is it okay/healthy to give in? - Mothering Forums
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#1 of 11 Old 06-02-2013, 08:46 PM - Thread Starter
 
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My 5 year old(in feb) hasn't nursed since he was 33 months old, but over the past year, and very much these past few months, has asked to nurse many times, saying that he wishes he were a baby so he can still have titty, that he misses them. He always looks so sad that he can't have them anymore, but happy reminiscing. Well today, after getting home from visiting with Grandma for a couple of days, he said it again. I told him he's too big, there's no more milk, but that I love hugging him, hugged him, but then made my breast available to him. He put the nipple in his mouth, obviously not latched on, and just held it there for about 10 seconds while putting his face into my breast. I asked, "Is that better?" and he said yeah. SO here's my question- Is it actually okay and healthy to let him have a couple seconds of "titty"(his word for nursing, don't remember how that came about) if it makes him feel better? Is it possible that giving in will help make his desires go away, or am I just setting myself up to have him ask to attach more? I just feel bad because I know when I weaned him it wasn't in the most gentle, caring manner, it was sudden and just badly timed. I feel like if I had gone on just a little longer, and ended things slowly, he wouldn't be so sad now. 

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#2 of 11 Old 06-02-2013, 09:00 PM
 
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It does not sound healthy to me. I can also imagine someone reporting you to CPS if your child is exposed  orally to your breasts and there is not milk.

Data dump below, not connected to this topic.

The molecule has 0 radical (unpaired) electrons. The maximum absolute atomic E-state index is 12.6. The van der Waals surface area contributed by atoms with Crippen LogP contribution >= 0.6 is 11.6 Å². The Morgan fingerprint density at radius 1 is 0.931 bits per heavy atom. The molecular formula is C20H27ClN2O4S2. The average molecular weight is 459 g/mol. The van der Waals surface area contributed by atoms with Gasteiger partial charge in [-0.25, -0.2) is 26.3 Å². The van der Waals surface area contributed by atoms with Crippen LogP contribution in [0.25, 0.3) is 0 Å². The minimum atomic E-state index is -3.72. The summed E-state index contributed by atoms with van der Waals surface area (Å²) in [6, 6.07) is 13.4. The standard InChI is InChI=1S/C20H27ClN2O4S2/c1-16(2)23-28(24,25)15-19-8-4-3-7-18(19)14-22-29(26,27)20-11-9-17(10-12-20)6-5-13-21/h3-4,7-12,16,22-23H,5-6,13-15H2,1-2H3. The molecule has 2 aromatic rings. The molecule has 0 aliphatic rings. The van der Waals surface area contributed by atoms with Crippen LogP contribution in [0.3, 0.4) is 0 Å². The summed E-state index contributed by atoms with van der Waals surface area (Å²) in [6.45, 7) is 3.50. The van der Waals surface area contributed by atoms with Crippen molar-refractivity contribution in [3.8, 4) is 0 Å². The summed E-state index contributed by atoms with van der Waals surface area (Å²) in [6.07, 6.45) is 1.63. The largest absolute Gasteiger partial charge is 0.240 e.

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#3 of 11 Old 06-02-2013, 09:11 PM
 
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Psychologically and physically it's the same as if he used an old pacifier for a bit. Socially, as you can see, if he mentions it to someone, that person may suspect the worst. If he is craving something to put into his mouth, at home, is there something you can substitute, like a pacifier? I've seen 7 and 8 year olds at the mall with pacifiers, on occasion.
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#4 of 11 Old 06-02-2013, 10:50 PM
 
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My child asked for that, and I let her do it once, but when I realized she couldn't suck, I told her that was the end.  That was really the only time she wanted to do it, so it's possible it will be just a one time thing.

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#5 of 11 Old 06-02-2013, 10:57 PM
 
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I don't think there is anything wrong or unhealthy about it. What is truly unhealthy is the idea that someone might actually think there was something sexual about it. Unfortunately, we live in a society where breasts are so sexualized that I guess some folks could think it was "wrong", but it's really none of their business anyway. You could let him try it and he will probably lose interest pretty quick.
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#6 of 11 Old 06-03-2013, 12:04 AM
 
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It doesn't strike me as inherently unhealthy.  Nursing 5-year-olds are not unheard of (since the normal range is 2-7), and the caveat that there is no milk...well, lots of moms let their kids dry nurse throughout a pregnancy, or prior to fully weaning (when supply has dwindled to nil). shrug.gif  It's familiar and comforting for him.